“How much did you drink?” asked his mother.
“Oh—only a little,” Cuffy answered faintly.
Then Mrs. Bear nodded her head three times. She was very wise—was Mrs. Bear. And she knew quite well that Cuffy had drunk a great deal too much of that nice-tasting water. So she made Cuffy lie down and gave him some peppermint leaves to chew. In a little while he began to feel so much better that before he knew it he had fallen asleep.
When Cuffy waked up he found that his father had come home. And soon Mr. Bear had Cuffy on one knee, and Silkie on the other, and he was telling them all about maple-sugar. For of course you knew all the time that what Cuffy had found was not a spring at all—but a sugar-maple tree, which Farmer Green had tapped so that he might gather the sap and boil it until it turned to maple-sugar. If Cuffy had gone further down the mountainside he would have found a great many other trees, each—like the one he discovered—with a tin bucket hanging on it to catch the sweet sap.
“So you see there are many things for little bears to learn,” Mr. Bear said, when he had finished. “And the one big lesson you must learn is to keep away from men. Farmer Green visits those trees every day to gather the sap. So you must not go down there again.”
A cold shiver went up and down Cuffy’s back at these words. Farmer Green! Cuffy had heard a great deal about Farmer Green and he certainly did not want to meet him all alone and far from home. But as soon as the tickle of that shiver stopped, Cuffy forgot all about his fright.
“This maple-sugar—does it taste as good as the sweet sap?” he asked his father.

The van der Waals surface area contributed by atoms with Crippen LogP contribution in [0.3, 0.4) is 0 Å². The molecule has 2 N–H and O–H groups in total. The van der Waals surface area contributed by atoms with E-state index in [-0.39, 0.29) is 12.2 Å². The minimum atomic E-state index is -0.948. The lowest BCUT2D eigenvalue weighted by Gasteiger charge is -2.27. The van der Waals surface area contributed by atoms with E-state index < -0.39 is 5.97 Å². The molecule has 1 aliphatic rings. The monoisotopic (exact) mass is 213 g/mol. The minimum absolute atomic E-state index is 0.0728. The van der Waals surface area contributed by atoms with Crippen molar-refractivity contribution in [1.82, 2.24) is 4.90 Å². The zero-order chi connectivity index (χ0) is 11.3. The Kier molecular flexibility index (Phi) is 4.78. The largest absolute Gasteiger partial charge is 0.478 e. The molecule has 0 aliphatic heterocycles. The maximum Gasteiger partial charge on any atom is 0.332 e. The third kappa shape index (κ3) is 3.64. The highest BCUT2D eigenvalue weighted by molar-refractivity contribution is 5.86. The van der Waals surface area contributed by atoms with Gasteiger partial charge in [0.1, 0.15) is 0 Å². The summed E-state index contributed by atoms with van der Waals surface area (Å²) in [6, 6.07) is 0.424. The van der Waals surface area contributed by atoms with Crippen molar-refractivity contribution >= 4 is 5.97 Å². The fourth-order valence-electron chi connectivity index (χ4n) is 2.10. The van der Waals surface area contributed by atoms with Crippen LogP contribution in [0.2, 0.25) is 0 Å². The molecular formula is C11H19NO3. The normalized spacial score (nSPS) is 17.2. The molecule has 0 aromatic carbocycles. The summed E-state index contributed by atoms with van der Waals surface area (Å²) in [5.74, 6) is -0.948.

“Yes, my son—a hundred times better!” Mr. Bear replied. “I ate some once And I shall never forget it.”
A hundred times better! After he had gone to bed that night the words kept ringing in Cuffy’s ears. A hundred times better! A hundred times better!... A hundred—And now Cuffy was fast asleep and—I am sorry to say it—sucking one of his paws for all the world as if it was a piece of Farmer Green’s maple-sugar.
CUFFY AND THE MAPLE-SUGAR
Another day had come and all the morning long Cuffy Bear and his sister Silkie played and played as hard as they could. They played that they were making maple-sugar. And they pretended to hang buckets on all the trees near Mr. Bear’s house. There were no maple trees about Cuffy’s home—only pine and hemlock and spruce—but if you are just pretending to make maple-sugar any sort of tree will do.
While they were playing Cuffy kept wishing for some real maple-sugar. After all, the little cakes of snow that he and Silkie made and called maple-sugar seemed very tasteless, no matter how much Cuffy pretended. And later, when Silkie was taking her nap, and Cuffy had no one to play with, he became so angry with the make-believe sugar that he struck the little pats of snow as hard as he could and spoiled them. And then, after one look toward the door of his father’s house—to make sure that his mother did not see him—Cuffy started on a trot down the mountainside.